26 December

26th December is normally liturgically the Feast of St. Stephen. This year because it falls on a Sunday it will be the Feast of the Holy Family.

In the UK the civil calendar gives this date the name of Boxing Day. It is a public holiday (and because this year it falls on a Sunday the public holiday will be on 28th December).

Can any non-UK posters advise whether the civil calendar in your country gives the date a name. What is its name? Is it a public holiday in your country?

In the United States, December 26th is not a recognized civil holiday of any sort (unless the legal holiday of Christmas is to be celebrated on December 26th.) But there are a few calendars that will note that it is Boxing Day.

The Feast of the Holy Family will be celebrated on December 26th here too.

In Canada it’s also known as Boxing Day.

As far as I know, it’s only a statutory holiday (all employees must be paid for it) for the province of Ontario.

It’s an optional holiday everywhere else: most businesses close but they don’t have to pay their employees for that day – although the employers I’ve worked for always had it as a paid holiday. Because of that, I was quite surprised when I put it as a stat on my time sheet here and the bookkeeper called to see if I was supposed to be paid for it since my employer didn’t have to.

Yes it is, its called Boxing Day. :wink:

From my experience working at Best Buy head office, pretty much all of Canada is open this day. Boxing Day is the Canadian equivalent of Black Friday (day after Thanksgiving) in the US. All retail stores are open, some as early as 6am. Although regular offices and banks are generally closed except maybe for the offices of said retail stores. Head office of Best Buy looks like any other ordinary day during Boxing Day, its all hands on deck as its the busiest shopping day of the year.

It’s celebrated as “SUNDAY within the OCTAVE of the NATIVITY” in the TLM.

You got that right, Bob Aliano. And thats what we are celebrating.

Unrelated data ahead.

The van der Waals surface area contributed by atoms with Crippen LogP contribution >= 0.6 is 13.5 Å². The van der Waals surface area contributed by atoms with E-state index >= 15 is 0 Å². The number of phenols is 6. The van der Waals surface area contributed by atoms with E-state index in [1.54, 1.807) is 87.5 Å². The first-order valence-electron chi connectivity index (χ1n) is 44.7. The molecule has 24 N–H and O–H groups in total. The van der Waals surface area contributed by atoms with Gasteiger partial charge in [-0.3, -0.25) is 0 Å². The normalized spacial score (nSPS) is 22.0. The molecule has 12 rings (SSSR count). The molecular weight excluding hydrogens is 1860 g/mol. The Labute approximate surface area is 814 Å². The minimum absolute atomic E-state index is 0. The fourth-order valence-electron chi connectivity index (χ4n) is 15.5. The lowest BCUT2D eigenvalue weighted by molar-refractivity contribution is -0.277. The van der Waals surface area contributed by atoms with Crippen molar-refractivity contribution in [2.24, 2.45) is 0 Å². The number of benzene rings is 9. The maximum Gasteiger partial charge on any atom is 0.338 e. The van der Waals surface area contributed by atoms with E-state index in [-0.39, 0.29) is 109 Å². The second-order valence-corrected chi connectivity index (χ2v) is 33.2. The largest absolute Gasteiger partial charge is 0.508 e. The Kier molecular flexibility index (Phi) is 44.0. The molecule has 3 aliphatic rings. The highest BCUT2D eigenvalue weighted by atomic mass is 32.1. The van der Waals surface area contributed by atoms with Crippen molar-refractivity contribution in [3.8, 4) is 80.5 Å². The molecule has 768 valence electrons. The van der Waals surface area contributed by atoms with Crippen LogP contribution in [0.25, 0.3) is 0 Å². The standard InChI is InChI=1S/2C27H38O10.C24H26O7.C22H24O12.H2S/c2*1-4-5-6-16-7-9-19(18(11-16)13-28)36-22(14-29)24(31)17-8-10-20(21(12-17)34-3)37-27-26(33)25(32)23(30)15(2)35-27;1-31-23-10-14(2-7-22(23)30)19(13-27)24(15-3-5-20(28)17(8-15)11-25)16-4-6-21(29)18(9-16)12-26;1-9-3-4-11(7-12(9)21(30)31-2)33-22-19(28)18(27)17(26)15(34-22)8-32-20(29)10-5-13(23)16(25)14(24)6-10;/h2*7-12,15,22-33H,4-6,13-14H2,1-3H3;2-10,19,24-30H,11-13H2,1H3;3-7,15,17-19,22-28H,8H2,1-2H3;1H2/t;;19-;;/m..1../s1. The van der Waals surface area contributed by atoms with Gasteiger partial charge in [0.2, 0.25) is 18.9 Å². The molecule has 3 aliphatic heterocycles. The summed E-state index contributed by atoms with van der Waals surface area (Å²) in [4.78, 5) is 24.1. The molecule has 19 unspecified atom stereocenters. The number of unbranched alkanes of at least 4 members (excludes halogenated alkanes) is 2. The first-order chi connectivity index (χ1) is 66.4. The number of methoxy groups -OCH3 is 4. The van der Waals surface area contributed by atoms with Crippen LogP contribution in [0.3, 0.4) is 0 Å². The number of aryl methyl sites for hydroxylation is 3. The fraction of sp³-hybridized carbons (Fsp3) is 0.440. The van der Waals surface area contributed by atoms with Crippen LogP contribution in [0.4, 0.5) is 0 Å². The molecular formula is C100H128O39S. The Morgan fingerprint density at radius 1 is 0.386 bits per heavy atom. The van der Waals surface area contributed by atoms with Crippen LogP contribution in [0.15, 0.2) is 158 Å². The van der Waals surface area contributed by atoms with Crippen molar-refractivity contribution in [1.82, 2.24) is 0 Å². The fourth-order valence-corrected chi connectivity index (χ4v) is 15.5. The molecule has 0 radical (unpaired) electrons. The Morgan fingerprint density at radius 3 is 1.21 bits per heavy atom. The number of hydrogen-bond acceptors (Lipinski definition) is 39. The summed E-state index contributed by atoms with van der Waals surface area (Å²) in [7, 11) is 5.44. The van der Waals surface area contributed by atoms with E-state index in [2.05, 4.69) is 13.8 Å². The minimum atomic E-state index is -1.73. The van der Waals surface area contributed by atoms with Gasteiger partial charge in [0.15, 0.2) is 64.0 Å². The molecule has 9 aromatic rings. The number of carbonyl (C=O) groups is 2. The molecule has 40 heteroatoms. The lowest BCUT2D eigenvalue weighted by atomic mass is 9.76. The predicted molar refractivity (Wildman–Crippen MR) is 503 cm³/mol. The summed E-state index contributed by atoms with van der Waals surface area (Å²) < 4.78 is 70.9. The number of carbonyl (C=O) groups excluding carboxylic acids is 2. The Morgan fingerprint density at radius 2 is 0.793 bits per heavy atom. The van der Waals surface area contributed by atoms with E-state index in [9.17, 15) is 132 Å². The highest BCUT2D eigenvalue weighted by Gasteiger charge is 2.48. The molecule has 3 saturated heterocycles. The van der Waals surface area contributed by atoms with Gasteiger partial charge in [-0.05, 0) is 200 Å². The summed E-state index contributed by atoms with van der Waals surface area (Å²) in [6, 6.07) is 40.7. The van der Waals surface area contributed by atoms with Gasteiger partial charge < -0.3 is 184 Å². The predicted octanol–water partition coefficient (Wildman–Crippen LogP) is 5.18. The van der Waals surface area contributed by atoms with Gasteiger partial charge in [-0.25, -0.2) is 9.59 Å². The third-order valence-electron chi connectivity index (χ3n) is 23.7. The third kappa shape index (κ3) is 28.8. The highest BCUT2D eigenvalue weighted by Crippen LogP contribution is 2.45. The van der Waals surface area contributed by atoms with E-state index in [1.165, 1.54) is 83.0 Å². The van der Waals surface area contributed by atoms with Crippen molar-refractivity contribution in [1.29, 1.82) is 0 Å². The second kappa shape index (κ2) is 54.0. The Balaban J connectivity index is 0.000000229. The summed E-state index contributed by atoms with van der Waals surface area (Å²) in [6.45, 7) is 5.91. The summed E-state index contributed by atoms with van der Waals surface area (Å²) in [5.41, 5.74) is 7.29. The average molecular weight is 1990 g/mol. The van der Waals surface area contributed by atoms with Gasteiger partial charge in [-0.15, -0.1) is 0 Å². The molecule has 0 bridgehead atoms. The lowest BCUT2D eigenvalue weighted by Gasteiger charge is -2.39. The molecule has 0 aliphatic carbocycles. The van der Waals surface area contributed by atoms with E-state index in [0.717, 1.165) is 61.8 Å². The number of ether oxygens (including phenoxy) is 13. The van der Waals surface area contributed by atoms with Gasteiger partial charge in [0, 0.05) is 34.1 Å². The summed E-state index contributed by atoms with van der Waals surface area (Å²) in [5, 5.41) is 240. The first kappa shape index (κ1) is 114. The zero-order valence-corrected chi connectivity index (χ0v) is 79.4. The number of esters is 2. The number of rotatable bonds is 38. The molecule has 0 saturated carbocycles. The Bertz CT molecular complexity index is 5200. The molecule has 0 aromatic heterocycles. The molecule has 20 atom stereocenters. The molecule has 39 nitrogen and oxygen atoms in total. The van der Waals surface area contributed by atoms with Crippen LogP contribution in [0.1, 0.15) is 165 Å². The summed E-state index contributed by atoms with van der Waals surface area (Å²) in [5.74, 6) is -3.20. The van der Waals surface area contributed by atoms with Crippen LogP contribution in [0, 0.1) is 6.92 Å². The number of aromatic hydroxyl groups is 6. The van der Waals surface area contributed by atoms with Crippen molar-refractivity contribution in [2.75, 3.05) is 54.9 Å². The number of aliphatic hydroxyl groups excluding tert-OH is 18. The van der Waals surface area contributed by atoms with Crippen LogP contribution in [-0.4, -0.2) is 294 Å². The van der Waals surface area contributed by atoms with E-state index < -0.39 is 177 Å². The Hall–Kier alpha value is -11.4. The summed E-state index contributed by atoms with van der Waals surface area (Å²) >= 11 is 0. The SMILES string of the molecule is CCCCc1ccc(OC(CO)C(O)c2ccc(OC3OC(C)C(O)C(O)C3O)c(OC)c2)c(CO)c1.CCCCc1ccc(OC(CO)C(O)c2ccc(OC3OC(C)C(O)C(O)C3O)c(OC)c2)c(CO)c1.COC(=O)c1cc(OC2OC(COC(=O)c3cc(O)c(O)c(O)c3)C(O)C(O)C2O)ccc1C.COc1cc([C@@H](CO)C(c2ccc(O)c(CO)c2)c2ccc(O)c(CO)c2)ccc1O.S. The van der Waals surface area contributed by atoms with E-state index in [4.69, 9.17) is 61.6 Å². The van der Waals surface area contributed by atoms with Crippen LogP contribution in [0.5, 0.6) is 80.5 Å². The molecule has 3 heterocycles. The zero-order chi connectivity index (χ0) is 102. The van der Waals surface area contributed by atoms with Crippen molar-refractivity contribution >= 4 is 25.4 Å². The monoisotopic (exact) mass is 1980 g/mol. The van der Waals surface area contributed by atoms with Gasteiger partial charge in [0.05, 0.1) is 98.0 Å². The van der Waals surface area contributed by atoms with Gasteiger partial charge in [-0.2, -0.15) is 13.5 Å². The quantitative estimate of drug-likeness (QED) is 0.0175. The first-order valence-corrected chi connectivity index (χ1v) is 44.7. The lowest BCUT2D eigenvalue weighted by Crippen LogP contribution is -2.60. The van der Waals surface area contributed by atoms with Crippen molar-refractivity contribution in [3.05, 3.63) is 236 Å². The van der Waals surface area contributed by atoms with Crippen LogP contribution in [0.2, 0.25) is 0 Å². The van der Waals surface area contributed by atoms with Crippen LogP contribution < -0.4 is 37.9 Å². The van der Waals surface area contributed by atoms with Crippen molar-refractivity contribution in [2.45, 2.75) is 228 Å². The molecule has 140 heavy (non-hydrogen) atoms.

So, just an average second-class Sunday, then? Whoo, color me impressed. What a great celebration! Rock on. It totally took several off-topic posts to bring this vital fact, which the OP was not asking about, to light. I always appreciate when, no matter the topic, multiple people feel the need to drop the rest of the world a line to let them know that it doesn’t apply to them, because they they attend the TLM.

Enjoy your second-class Sunday, though. :thumbsup:

It depends on the province. Legislation in Nova Scotia, New Brunswick, P.E.I., and Newfoundland and Labrador prohibits large retail outlets from opening on Boxing Day, so our Boxing Day sales are usually on Dec. 27.

For several years, one store in Toronto used to open on Boxing Day and each year the police would descend and charge them for breaking the law. The fine they paid was much less than the profit they made from being the only store open on Boxing Day.

That was completely rude and uncharitable. All the poster did was state what 26 December will be this year in the EF kalendar, nothing else. You read entirely too much into it, and there was no need to make such a snide remark.

To his post I will add that St. Stephen is commemorated by a second collect at Mass and Lauds. I expect that I, too, will receive a snarky comment for that.

The OP was asking about CIVIL holidays